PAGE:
Back in in­vestors’ good books

South Africa favoured as an an in­vest­ment prospect due to its strong in­fra­struc­ture and man­u­fac­tur­ing po­ten­tial

The New Age (Gauteng) - - BUSINESS - SELLO RABOTHATA sel­lor@the­newage.co.za

SOUTH Africa has clawed its way back into the ranks of coun­tries at­trac­tive to for­eign di­rect in­vest­ment (FDI), while neigh­bour­ing Botswana has been named the most at­trac­tive for FDI.

This emerges from two dif­fer­ent re­ports re­leased this week. Quan­tum Global’s re­search arm, in its Africa In­vest­ment In­dex 2016, has Botswana at num­ber one and SA fourth af­ter Morocco and Egypt.

The other re­port is the 2017 AT Kear­ney For­eign Di­rect In­vest­ment Con­fi­dence In­dex which says de­spite its re­cent credit rat­ing down­grades and po­lit­i­cal risks, South Africa has climbed back into the top-listed coun­tries for FDI.

“SA makes a come­back, likely as a re­sult of im­prov­ing short-term eco­nomic prospects and the long-term in­vest­ment po­ten­tial in the coun­try’s man­u­fac­tur­ing sec­tor,” AT Kear­ney’s re­port said.

“De­spite some con­tin­ued eco­nomic volatil­ity due to low global com­mod­ity prices, the Mid­dle East and Africa make a come­back on the in­dex af­ter a two-year ab­sence,” it said.

The United Arab Emi­rates ranks 21st, with SA at 25th.

“This could sig­nal a de­sire by global in­vestors to di­ver­sify the lo­ca­tion of the FDI af­ter sev­eral years of a flight to safety trend.”

The re­port said that while over­all FDI flows to Africa de­creased 5% in 2016 to an es­ti­mated $51bn (R670bn), SA bucked the over­all re­gional trend, with UN’s Con­fer­ence on Trade and De­vel­op­ment es­ti­mat­ing its FDI in­flows in­creased 38% in 2016.

“It should come as no sur­prise, then, that South Africa claims the fi­nal spot in the top 25.”

The coun­try’s re­turn to the in­dex would seem to sug­gest that re­cent FDI trends may con­tinue: FDI in­flows rose 38% to an es­ti­mated $2.4bn last year af­ter fall­ing to its low­est level in 10 years the pre­vi­ous year.

“On one hand, South Africa faces chal­lenges re­lated to gover­nance, ex­change rate volatil­ity, and de­creased trust in po­lit­i­cal lead­ers.

“The un­em­ploy­ment rate stands at 26.5%, and elec­tric­ity and trans­porta­tion in­fra­struc­ture in­vest­ments have stalled.

“On the other hand, the coun­try has op­por­tu­ni­ties to cap­i­talise on its im­prov­ing econ­omy and re­gional role.

“Its GDP growth is ex­pected to reach 0.8% in 2017 and dou­ble to 1.6% in 2018.”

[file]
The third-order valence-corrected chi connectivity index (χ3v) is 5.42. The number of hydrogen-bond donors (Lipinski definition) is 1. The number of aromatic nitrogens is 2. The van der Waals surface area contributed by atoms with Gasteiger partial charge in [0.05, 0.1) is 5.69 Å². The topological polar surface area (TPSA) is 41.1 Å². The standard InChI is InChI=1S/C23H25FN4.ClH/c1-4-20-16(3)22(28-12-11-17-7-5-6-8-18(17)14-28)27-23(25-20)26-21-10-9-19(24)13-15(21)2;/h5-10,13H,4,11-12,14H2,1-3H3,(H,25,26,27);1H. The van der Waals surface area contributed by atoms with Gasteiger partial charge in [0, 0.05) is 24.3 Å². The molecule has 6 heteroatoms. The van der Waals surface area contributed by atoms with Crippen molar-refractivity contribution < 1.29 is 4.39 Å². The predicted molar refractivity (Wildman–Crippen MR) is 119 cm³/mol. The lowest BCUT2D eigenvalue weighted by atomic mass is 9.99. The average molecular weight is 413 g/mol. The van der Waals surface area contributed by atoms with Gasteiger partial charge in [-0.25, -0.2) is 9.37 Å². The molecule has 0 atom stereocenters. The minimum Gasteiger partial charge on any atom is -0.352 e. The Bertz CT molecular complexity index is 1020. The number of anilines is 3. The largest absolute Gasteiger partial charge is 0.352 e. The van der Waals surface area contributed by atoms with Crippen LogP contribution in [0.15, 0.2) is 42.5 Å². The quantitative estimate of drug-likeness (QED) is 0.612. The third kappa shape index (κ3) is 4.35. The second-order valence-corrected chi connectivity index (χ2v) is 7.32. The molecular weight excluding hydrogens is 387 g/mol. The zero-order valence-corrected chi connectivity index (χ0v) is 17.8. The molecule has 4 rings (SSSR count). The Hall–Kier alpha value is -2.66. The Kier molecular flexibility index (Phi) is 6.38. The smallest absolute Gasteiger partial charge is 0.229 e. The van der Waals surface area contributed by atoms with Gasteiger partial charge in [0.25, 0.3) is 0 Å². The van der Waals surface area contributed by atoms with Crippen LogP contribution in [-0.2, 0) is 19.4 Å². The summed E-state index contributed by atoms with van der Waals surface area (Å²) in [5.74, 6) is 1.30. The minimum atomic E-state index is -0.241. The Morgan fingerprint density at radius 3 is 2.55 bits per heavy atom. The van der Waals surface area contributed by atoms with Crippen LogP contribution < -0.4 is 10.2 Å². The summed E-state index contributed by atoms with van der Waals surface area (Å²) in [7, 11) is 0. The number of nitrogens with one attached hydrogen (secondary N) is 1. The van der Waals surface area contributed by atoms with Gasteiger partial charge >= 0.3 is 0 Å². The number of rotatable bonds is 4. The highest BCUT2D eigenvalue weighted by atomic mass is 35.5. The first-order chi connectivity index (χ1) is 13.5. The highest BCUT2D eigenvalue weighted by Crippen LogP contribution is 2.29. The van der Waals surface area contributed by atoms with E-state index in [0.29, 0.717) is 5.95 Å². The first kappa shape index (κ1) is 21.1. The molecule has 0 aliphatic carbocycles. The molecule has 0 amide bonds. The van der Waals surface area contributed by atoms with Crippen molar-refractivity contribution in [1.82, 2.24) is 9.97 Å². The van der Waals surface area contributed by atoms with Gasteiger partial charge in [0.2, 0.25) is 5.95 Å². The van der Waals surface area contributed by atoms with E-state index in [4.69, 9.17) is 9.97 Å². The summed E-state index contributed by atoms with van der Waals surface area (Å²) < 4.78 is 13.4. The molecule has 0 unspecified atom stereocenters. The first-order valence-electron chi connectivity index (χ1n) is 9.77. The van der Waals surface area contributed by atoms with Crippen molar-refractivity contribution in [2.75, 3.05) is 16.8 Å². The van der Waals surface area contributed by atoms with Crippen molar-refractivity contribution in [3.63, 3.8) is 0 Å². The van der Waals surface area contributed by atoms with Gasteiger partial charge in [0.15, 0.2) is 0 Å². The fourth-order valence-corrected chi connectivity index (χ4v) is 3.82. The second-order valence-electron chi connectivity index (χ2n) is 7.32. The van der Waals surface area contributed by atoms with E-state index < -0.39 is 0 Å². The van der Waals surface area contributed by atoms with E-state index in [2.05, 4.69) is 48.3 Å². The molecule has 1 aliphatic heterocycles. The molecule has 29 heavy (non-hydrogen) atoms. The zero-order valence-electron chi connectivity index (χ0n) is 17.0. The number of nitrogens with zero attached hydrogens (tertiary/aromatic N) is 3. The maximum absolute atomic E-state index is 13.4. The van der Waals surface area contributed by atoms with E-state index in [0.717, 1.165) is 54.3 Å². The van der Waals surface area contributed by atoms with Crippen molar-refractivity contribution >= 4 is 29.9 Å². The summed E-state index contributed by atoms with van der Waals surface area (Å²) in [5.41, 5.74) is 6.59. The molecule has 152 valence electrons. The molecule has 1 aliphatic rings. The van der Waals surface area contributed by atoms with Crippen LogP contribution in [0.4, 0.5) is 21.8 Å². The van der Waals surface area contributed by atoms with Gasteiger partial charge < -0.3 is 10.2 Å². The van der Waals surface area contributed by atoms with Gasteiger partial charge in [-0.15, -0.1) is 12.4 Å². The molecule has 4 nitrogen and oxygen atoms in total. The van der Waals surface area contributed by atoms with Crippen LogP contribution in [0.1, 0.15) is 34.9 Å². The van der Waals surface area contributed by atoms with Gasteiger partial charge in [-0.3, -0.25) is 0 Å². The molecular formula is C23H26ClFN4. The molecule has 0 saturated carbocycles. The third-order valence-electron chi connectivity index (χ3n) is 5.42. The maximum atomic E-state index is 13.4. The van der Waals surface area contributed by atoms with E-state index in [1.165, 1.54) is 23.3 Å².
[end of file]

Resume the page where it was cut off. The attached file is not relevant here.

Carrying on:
It said that in­vestors may an­tic­i­pate that, with re­newed im­prove­ments in South Africa’s in­fra­struc­ture and ed­u­ca­tion, the coun­try is poised to lead one of the world’s next ma­jor man­u­fac­tur­ing hubs.

“South Africa’s large semi-skilled and un­skilled work­force is likely a draw for these in­vestors as well.”

On the other hand, ac­cord­ing to the Africa In­vest­ment In­dex 2016, Botswana scores highly on its re­search based on a range of fac­tors that in­clude im­proved credit rat­ing, cur­rent ac­count ra­tio, im­port cover and ease of do­ing busi­ness.

Prof Mthuli Ncube, head of Quan­tum Global Re­search Lab said: “De­spite con­sid­er­able ex­ter­nal chal­lenges and the fall in oil prices, many of the African na­tions are demon­strat­ing an in­creased will­ing­ness to achieve sus­tain­able growth by di­ver­si­fy­ing their economies and in­tro­duc­ing favourable poli­cies to at­tract in­ward in­vest­ments. Botswana is an ex­am­ple.

“Its strate­gic lo­ca­tion, skilled work­force and a po­lit­i­cally sta­ble en­vi­ron­ment have at­tracted the at­ten­tion of in­ter­na­tional in­vestors lead­ing to a sig­nif­i­cant in­flux of FDI.”

Ac­cord­ing to the re­port, the top five African in­vest­ment des­ti­na­tions at­tracted an over­all FDI of $13.6bn.

Morocco was ranked sec­ond on the in­dex based on its in­creas­ing solid eco­nomic growth, strate­gic ge­o­graphic po­si­tion­ing, in­creased for­eign di­rect in­vest­ment, im­port cover ra­tio and an over­all favourable busi­ness en­vi­ron­ment.

Egypt was ranked third due to an in­creased for­eign di­rect in­vest­ment and real in­ter­est rates and a grow­ing ur­ban pop­u­la­tion.

South Africa, fourth, scored well on the growth of GDP fac­tor, ease of do­ing busi­ness in the coun­try and sig­nif­i­cant pop­u­la­tion.

Zam­bia was the fifth coun­try on the list due to its sig­nif­i­cant do­mes­tic in­vest­ment and ac­cess to money sup­ply.

Mthuli said: “With a pop­u­la­tion of more than a bil­lion and a rapidly grow­ing mid­dle class, Africa clearly of­fers sig­nif­i­cant op­por­tu­ni­ties to in­vest in the con­ti­nent’s non-com­modi­ties sec­tors such as fi­nan­cial ser­vices, con­struc­tion and man­u­fac­tur­ing, among oth­ers.

“How­ever, struc­tural re­forms and greater pri­vate sec­tor in­volve­ment are cru­cial to un­lock­ing Africa’s true po­ten­tial.”

PIC­TURE: FLICKR

GOOD CUR­RENCY: South Africa re­mains an at­trac­tive mar­ket for for­eign in­vest­ments de­spite re­cent down­grades and po­lit­i­cal risks.

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